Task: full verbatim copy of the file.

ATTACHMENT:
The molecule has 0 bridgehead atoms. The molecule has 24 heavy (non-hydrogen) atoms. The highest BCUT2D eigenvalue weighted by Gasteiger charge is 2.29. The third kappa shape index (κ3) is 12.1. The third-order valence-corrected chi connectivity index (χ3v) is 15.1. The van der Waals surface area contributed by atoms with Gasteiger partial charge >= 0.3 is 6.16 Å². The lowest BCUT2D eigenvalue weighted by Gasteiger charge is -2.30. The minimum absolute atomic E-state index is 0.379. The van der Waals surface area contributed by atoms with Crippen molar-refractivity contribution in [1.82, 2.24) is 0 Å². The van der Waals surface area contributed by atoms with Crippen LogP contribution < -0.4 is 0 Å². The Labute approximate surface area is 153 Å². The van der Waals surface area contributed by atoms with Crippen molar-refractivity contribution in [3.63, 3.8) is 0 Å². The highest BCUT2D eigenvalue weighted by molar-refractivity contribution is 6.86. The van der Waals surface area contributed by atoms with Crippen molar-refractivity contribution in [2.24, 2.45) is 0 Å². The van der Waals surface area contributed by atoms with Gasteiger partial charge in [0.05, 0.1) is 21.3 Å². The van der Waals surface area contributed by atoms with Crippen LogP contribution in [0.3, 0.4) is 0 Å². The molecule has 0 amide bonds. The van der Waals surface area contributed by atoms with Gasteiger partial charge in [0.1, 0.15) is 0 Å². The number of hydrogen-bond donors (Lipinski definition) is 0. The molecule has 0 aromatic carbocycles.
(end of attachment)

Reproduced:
The molecule has 0 bridgehead atoms. The molecule has 24 heavy (non-hydrogen) atoms. The highest BCUT2D eigenvalue weighted by Gasteiger charge is 2.29. The third kappa shape index (κ3) is 12.1. The third-order valence-corrected chi connectivity index (χ3v) is 15.1. The van der Waals surface area contributed by atoms with Gasteiger partial charge >= 0.3 is 6.16 Å². The lowest BCUT2D eigenvalue weighted by Gasteiger charge is -2.30. The minimum absolute atomic E-state index is 0.379. The van der Waals surface area contributed by atoms with Crippen molar-refractivity contribution in [1.82, 2.24) is 0 Å². The van der Waals surface area contributed by atoms with Crippen LogP contribution < -0.4 is 0 Å². The Labute approximate surface area is 153 Å². The van der Waals surface area contributed by atoms with Crippen molar-refractivity contribution in [3.63, 3.8) is 0 Å². The highest BCUT2D eigenvalue weighted by molar-refractivity contribution is 6.86. The van der Waals surface area contributed by atoms with Crippen molar-refractivity contribution in [2.24, 2.45) is 0 Å². The van der Waals surface area contributed by atoms with Gasteiger partial charge in [0.05, 0.1) is 21.3 Å². The van der Waals surface area contributed by atoms with Crippen LogP contribution in [0.3, 0.4) is 0 Å². The molecule has 0 amide bonds. The van der Waals surface area contributed by atoms with Gasteiger partial charge in [0.1, 0.15) is 0 Å². The number of hydrogen-bond donors (Lipinski definition) is 0. The molecule has 0 aromatic carbocycles.